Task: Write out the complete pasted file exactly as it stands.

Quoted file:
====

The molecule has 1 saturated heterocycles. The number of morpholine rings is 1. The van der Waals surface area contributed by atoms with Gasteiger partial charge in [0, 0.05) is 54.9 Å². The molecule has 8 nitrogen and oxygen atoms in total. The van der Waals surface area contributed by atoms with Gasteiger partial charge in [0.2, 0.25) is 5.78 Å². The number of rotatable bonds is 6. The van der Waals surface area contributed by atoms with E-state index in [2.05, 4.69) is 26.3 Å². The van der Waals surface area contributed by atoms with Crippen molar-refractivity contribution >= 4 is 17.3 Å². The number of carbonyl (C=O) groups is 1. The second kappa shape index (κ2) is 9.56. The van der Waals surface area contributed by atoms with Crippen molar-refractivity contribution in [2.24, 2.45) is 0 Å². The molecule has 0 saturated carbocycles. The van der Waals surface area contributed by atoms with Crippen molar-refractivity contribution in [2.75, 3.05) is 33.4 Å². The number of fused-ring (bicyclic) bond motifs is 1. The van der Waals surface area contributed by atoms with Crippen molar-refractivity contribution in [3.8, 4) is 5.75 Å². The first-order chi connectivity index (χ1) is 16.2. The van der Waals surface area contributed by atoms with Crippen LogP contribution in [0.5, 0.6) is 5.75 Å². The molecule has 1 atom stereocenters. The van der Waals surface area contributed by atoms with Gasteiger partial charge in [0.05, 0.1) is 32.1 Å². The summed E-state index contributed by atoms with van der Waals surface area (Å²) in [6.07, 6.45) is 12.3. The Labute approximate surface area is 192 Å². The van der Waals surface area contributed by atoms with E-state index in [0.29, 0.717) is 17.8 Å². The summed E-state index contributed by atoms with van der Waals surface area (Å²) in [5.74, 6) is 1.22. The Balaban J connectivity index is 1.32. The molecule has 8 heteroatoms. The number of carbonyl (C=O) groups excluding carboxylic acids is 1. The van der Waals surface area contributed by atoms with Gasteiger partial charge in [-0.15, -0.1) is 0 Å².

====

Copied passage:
The molecule has 1 saturated heterocycles. The number of morpholine rings is 1. The van der Waals surface area contributed by atoms with Gasteiger partial charge in [0, 0.05) is 54.9 Å². The molecule has 8 nitrogen and oxygen atoms in total. The van der Waals surface area contributed by atoms with Gasteiger partial charge in [0.2, 0.25) is 5.78 Å². The number of rotatable bonds is 6. The van der Waals surface area contributed by atoms with E-state index in [2.05, 4.69) is 26.3 Å². The van der Waals surface area contributed by atoms with Crippen molar-refractivity contribution >= 4 is 17.3 Å². The number of carbonyl (C=O) groups is 1. The second kappa shape index (κ2) is 9.56. The van der Waals surface area contributed by atoms with Crippen molar-refractivity contribution in [2.24, 2.45) is 0 Å². The molecule has 0 saturated carbocycles. The van der Waals surface area contributed by atoms with Crippen molar-refractivity contribution in [2.75, 3.05) is 33.4 Å². The number of fused-ring (bicyclic) bond motifs is 1. The van der Waals surface area contributed by atoms with Crippen molar-refractivity contribution in [3.8, 4) is 5.75 Å². The first-order chi connectivity index (χ1) is 16.2. The van der Waals surface area contributed by atoms with Crippen LogP contribution in [0.5, 0.6) is 5.75 Å². The molecule has 1 atom stereocenters. The van der Waals surface area contributed by atoms with Gasteiger partial charge in [0.05, 0.1) is 32.1 Å². The summed E-state index contributed by atoms with van der Waals surface area (Å²) in [6.07, 6.45) is 12.3. The Labute approximate surface area is 192 Å². The van der Waals surface area contributed by atoms with E-state index in [0.29, 0.717) is 17.8 Å². The summed E-state index contributed by atoms with van der Waals surface area (Å²) in [5.74, 6) is 1.22. The Balaban J connectivity index is 1.32. The molecule has 8 heteroatoms. The number of carbonyl (C=O) groups excluding carboxylic acids is 1. The van der Waals surface area contributed by atoms with Gasteiger partial charge in [-0.15, -0.1) is 0 Å².